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Below is from the Gospel Coalition Blog.  I have been a Senior Pastor for almost 25 years now, and I agree from experience that pride can kill a ministry.

The Pastor’s Worst Enemy

The pastor’s worst enemy is pride, and it is a special danger for young pastors (1 Tim. 3:6).

The Particular Causes of Pride

  • Public gifts. As your gifts are exercised in public (unlike those with more private and unseen gifts and ministries), they are more likely to be recognized, admired, and praised.
  • Official status. As many of God’s people respect and honor the “office” of pastor (sometimes regardless of who fills it), you may be inclined to think it is you they respect and honor.
  • Man-centeredness. When people are blessed under your ministry, they will often attribute it to you rather than to God.
  • Worldly ideas of leadership. You see yourself as “in charge of all these people,” rather than their servant.
  • Inexperience. The Church is quite unique in how it places untested and inexperienced young men into positions of the highest responsibility without going through the “humbling school of hard knocks.” Having never been led, they sometimes do not know how to lead.
  • Misunderstanding of call to the ministry. Paul did not see the pastoral ministry as a prize he had earned. For Paul, it was as much a grace, an unearned gift, as salvation (Eph. 3:8).

The Pastoral Consequences of Pride

If you fall into pride there will be serious consequences in your ministry.

  • You will start depending on your gifts rather than on God.
  • You will become impatient with your less gifted brethren in the ministry or eldership.
  • You will become thoughtlessly insensitive to the traditions and customs of the past.
  • You will resist personal criticism and mature counsel.
  • You will become discouraged and discontented because “I deserve better than this crowd!”
  • You will regard yourself as above the small/dirty jobs in the congregation.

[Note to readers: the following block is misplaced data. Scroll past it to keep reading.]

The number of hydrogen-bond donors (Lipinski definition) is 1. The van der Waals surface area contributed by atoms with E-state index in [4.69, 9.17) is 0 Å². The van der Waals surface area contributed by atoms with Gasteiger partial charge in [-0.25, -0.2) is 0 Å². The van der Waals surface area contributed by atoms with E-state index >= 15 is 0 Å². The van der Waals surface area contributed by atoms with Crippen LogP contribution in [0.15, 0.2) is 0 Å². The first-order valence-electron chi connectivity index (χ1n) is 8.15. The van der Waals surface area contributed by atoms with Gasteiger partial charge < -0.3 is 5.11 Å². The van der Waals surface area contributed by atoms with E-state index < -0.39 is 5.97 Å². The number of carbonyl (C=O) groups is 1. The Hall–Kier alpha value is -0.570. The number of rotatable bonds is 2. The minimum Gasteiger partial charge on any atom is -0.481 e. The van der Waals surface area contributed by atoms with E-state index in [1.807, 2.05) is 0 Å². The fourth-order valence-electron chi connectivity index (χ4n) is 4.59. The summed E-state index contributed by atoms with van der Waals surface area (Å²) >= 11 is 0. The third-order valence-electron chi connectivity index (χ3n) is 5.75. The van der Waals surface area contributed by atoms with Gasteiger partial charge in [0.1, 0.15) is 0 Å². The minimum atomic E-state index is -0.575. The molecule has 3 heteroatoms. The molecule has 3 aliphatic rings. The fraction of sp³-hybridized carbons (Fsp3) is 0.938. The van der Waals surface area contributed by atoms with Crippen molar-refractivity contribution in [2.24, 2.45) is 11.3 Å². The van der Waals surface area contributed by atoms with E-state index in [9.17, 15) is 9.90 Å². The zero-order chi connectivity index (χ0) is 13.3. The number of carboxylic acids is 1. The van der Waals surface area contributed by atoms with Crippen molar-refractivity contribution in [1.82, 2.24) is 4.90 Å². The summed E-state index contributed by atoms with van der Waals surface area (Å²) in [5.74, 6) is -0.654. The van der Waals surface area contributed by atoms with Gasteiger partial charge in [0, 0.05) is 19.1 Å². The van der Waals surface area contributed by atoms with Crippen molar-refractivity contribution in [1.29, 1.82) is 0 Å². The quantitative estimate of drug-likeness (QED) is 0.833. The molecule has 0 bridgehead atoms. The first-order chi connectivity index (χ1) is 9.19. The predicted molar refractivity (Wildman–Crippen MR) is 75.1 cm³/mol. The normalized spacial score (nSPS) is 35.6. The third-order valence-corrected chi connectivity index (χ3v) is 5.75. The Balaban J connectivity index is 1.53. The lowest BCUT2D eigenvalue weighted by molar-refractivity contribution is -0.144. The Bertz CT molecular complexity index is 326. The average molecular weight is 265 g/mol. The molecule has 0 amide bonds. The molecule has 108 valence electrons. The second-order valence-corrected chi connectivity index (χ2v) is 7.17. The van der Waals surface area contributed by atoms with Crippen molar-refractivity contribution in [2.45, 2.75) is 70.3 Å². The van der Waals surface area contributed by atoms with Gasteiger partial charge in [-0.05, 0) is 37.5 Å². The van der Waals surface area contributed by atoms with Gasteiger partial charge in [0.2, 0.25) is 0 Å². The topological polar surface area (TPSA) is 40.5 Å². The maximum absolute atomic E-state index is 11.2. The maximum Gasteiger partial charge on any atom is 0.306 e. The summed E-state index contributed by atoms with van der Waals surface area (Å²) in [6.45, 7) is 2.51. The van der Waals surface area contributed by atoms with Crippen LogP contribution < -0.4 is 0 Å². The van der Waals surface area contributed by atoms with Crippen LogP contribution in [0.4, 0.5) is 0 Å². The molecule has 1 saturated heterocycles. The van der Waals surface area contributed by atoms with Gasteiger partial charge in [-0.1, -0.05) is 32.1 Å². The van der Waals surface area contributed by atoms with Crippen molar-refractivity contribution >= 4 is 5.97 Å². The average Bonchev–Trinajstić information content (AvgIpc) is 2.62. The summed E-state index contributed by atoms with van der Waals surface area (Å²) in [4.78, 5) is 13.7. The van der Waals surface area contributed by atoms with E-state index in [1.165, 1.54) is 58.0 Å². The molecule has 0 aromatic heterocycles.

• You will stop learning because you know more than everyone else anyway.
  • You may fall into the “condemnation of the devil” (1 Tim.3:6).

The Personal Cure of Pride

Let these two phrases be the double heartbeat of our ministries.

1. I am a sinner

  • Remember what I was (think on the sins you’ve been delivered from)
  • Remember what I could be now (if God had not stopped you)
  • Remember what I still am (research your own heart )
  • Remember what I could yet be (if God removed His restraining grace)

2. I am a servant

  • A servant of God (not independent but dependent on God for commission, authority, blessing)
  • A servant of God’s people (not their lord or sovereign)
  • A servant of sinners (do not look down on the unsaved but get down on your knees for them)
  • A servant of servants (don’t compete with other pastors but serve them)
  • A servant of the Servant (who said, “I am among you as one who serves,” and, “the servant is not greater than his Master.”)

Dr. David P. Murray is Professor of Old Testament and Practical Theology at Puritan Reformed Theological Seminary in Grand Rapids, Michigan. Murray blogs regularly at Head, Heart, Hand: Leadership for Servants.

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